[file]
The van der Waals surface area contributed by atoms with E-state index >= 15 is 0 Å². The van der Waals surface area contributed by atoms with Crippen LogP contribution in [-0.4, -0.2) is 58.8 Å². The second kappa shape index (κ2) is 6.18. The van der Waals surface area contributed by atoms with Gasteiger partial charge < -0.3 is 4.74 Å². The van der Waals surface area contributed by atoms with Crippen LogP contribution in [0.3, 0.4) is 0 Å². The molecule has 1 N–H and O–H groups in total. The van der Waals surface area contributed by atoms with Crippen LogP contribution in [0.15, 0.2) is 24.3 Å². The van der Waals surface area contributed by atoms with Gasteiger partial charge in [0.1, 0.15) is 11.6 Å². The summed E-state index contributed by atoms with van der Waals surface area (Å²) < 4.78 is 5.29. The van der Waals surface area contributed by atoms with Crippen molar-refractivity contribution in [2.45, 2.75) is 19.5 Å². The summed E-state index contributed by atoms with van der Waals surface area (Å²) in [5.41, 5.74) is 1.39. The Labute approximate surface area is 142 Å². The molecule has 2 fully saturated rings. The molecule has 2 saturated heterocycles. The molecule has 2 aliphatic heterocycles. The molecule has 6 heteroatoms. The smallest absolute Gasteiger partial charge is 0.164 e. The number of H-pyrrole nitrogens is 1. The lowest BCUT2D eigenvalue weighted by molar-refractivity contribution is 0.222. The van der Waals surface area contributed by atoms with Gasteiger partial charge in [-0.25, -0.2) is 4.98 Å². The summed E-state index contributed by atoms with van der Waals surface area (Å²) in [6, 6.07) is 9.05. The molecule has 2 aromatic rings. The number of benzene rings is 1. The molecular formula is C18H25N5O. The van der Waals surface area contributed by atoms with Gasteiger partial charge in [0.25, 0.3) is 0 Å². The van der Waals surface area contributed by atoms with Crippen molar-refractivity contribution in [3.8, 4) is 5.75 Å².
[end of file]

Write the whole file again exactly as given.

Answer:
The van der Waals surface area contributed by atoms with E-state index >= 15 is 0 Å². The van der Waals surface area contributed by atoms with Crippen LogP contribution in [-0.4, -0.2) is 58.8 Å². The second kappa shape index (κ2) is 6.18. The van der Waals surface area contributed by atoms with Gasteiger partial charge < -0.3 is 4.74 Å². The van der Waals surface area contributed by atoms with Crippen LogP contribution in [0.3, 0.4) is 0 Å². The molecule has 1 N–H and O–H groups in total. The van der Waals surface area contributed by atoms with Crippen LogP contribution in [0.15, 0.2) is 24.3 Å². The van der Waals surface area contributed by atoms with Gasteiger partial charge in [0.1, 0.15) is 11.6 Å². The summed E-state index contributed by atoms with van der Waals surface area (Å²) < 4.78 is 5.29. The van der Waals surface area contributed by atoms with Crippen molar-refractivity contribution in [2.45, 2.75) is 19.5 Å². The summed E-state index contributed by atoms with van der Waals surface area (Å²) in [5.41, 5.74) is 1.39. The Labute approximate surface area is 142 Å². The molecule has 2 fully saturated rings. The molecule has 2 saturated heterocycles. The molecule has 2 aliphatic heterocycles. The molecule has 6 heteroatoms. The smallest absolute Gasteiger partial charge is 0.164 e. The number of H-pyrrole nitrogens is 1. The lowest BCUT2D eigenvalue weighted by molar-refractivity contribution is 0.222. The van der Waals surface area contributed by atoms with Gasteiger partial charge in [-0.25, -0.2) is 4.98 Å². The summed E-state index contributed by atoms with van der Waals surface area (Å²) in [6, 6.07) is 9.05. The molecule has 2 aromatic rings. The number of benzene rings is 1. The molecular formula is C18H25N5O. The van der Waals surface area contributed by atoms with Gasteiger partial charge in [0.25, 0.3) is 0 Å². The van der Waals surface area contributed by atoms with Crippen molar-refractivity contribution in [3.8, 4) is 5.75 Å².